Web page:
The use of Moodle in the teaching and learning of mathematics within higher education supports students’ learning (Lopes, Babo, & Azevedo, 2008) by stimulating students’ interest which results in a positive effect on student performance (Handayanto, Supandi, & Ariyanto, 2018). Moreover, the use of digital platforms, for example Moodle, results in an improvement in students’ performance in mathematics (Jayashree & Tiwari, 2016). Also, successful mathematics students and those that have challenges may benefit from the use of digital tools (Bruce, 2012) since the use of technology-based tools in mathematics has shown a positive link with student achievement (Cheung & Slavin, 2013). Furthermore, the implementation of digital platforms for the learning of mathematics encourages supportive relationships to be developed within communities of practice (Mlotshwa & Chigona, 2018). However, it is also important to note that the success of using digital tools also depends on the design of the digital tools and platforms as well as the time allocated for completing specific content within the curriculum (Drijvers, 2013; Sahal & Ozdemir, 2020). Moreover, the use of digital tools in teaching and learning can lead to students becoming easily distracted, and as a result they may not complete their academic work timeously (Mbukusa, 2018).

Therefore, it is dependent on the mathematics teacher to select the most helpful digital tool to achieve the full potential of digital pedagogy to support students’ learning. Thus, it is the teacher’s responsibility to enable progression in education (Montrieux, Vanderlinde, Schellens, & De Marez, 2015). Especially within the current COVID-19 pandemic era, the use of digital platforms to support pedagogy within the 4IR is essential. Some of these digital platforms used at the participating university include Zoom1, WhatsApp2 and Moodle3.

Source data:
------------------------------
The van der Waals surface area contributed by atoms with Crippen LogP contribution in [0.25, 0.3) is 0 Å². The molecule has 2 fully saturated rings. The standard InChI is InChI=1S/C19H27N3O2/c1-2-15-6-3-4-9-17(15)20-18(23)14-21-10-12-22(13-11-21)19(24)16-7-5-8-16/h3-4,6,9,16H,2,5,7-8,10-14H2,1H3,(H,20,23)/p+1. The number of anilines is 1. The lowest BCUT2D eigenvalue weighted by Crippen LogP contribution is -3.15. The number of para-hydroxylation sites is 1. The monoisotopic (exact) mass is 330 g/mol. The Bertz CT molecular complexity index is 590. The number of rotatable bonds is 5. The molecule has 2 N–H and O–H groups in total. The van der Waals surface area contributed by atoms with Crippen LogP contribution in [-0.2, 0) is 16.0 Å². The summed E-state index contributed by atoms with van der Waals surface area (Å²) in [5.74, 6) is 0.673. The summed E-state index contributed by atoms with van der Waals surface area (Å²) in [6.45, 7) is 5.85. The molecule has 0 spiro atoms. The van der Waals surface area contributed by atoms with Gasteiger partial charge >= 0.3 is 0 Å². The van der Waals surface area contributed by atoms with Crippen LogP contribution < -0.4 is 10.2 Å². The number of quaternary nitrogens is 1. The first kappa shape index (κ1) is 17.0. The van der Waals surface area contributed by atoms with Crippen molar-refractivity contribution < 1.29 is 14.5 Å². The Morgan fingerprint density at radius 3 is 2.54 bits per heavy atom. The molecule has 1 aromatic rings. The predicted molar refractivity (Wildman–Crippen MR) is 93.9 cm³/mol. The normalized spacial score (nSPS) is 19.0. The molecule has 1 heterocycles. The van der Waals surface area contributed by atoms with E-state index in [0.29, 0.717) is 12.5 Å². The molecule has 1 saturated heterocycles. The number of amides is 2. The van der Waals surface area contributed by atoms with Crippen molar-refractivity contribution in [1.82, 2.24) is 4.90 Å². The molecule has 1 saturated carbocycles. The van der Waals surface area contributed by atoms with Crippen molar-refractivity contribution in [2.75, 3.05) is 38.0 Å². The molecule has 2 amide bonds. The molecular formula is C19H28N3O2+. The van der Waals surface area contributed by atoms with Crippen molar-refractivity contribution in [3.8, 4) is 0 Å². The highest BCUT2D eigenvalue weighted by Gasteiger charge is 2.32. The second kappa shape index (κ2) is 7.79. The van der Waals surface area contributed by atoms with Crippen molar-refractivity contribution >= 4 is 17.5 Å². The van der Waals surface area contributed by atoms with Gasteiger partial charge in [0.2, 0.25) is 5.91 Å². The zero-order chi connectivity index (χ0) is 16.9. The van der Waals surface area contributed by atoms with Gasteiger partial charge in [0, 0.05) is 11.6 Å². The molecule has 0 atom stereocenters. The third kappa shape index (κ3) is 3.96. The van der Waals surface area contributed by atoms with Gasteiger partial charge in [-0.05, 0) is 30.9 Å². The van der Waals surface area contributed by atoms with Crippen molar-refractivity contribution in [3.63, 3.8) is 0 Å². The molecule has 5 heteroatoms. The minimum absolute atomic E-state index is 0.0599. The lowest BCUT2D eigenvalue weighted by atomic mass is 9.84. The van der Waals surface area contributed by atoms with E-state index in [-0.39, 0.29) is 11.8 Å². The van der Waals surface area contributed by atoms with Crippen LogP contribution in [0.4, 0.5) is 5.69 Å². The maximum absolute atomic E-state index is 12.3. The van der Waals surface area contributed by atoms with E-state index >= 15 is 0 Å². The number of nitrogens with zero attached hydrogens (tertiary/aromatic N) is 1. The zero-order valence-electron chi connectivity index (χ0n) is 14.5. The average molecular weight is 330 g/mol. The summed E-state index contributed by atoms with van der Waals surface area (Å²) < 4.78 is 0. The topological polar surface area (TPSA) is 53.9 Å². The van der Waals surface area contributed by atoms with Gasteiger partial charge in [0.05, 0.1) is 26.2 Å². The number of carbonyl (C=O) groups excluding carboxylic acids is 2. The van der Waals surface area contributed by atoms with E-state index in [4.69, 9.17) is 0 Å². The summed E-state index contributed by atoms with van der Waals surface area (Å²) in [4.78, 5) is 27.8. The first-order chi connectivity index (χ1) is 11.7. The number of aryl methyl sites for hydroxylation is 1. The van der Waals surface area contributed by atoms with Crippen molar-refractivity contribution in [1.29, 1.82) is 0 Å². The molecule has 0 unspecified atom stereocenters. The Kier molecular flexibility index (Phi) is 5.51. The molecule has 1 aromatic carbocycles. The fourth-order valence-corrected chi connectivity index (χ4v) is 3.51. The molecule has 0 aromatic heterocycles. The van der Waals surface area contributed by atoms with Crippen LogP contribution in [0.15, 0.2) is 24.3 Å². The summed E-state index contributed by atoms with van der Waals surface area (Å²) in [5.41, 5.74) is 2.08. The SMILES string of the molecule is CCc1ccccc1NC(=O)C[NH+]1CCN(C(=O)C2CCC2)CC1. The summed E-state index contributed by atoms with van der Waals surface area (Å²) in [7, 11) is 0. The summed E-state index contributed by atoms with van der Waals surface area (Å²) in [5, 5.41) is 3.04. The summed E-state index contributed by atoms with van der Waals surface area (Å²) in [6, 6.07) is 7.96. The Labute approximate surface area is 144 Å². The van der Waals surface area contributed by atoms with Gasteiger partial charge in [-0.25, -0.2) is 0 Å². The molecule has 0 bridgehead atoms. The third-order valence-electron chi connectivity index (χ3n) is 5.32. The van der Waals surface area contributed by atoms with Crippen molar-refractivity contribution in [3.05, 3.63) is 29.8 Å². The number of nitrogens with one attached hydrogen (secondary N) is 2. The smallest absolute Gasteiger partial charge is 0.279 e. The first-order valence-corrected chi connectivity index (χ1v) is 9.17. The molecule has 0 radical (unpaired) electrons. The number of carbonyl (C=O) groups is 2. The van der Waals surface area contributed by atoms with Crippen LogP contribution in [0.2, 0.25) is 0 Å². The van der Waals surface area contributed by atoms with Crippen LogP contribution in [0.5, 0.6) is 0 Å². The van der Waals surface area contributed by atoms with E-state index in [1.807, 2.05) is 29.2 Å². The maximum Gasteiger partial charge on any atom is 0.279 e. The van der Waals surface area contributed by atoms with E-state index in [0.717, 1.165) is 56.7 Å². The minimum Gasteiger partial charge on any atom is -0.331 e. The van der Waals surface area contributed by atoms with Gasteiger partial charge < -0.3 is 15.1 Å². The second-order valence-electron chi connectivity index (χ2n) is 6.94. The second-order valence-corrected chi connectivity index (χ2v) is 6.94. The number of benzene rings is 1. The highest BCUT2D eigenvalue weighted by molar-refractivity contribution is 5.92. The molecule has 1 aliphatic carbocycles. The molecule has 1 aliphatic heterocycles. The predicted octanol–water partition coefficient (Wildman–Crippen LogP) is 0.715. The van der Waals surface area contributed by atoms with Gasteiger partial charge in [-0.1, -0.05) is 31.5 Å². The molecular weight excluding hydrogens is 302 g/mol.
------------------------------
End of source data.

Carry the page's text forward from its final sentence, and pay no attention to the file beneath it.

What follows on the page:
Thus, the digital world has entered education spheres, with digital devices and platforms being used to deliver education (Grand-Clement et al., 2017). Given the ubiquity of smartphone technology and the ease with which it is used in daily life, excluding smartphones from higher education courses confines prospects for these courses to be contemporary and realistic (Schuck, 2016). To ensure that courses and pedagogy are current and realistic, many higher education institutions are advancing to integrate digital devices and digital platforms (for example tablet computers, laptops, smartphones, netbooks, social media, Zoom, Google Meet, Microsoft Teams, Google Drive and Google Classroom) within pedagogy.

Theoretical framing: Communities of Practice

This study was framed using Wenger’s (1998) Communities of Practice (COP) theory, a theory of learning that has its own set of norms and emphasis in which the fundamental unit of analysis is the COP (Graven & Lerman, 2003). A COP revolves around events that are of interest to members of that community (Wenger, 1998). A COP may create an environment of thinking, insight and responses that supports the connection between researchers and practitioners such that the information generated is more valued and substantial (Hearn & White, 2009).

Wenger’s (1998, p. 4) COP theory is founded on four principles: individuals are social beings, information concerns ‘valued enterprises’, knowing is about participation and experiences in the world and meaning is what learning produces. This theory maintains that a COP is formed by people who partake in the activity of communal learning within a public space. Thus, a COP comprises groups of people who share an interest in something, and through cooperation they learn how to advance what they adopt (Wenger & Wenger-Trayner, 2015). Furthermore, within the COP theory, learning is identified as being made up of four elements: practice, meaning, identity and community (Wenger, 1998).

The relationship between this study and the COP theory is clarified as follows: a COP shares an interest; within the scope of this research the shared area of interest was the use of digital platforms for the learning of mathematics. Within the ambits of COP, members of the community partake in the activity of communal learning. Since technology can surpass location and time, virtual COPs, which rely primarily on technology to connect the online COP, are becoming increasingly popular (Dubé, Bourhis, & Jacob, 2006). Within the domains of this study, shared learning within the virtual COP took place via three interactive online workshops and two discussion forums.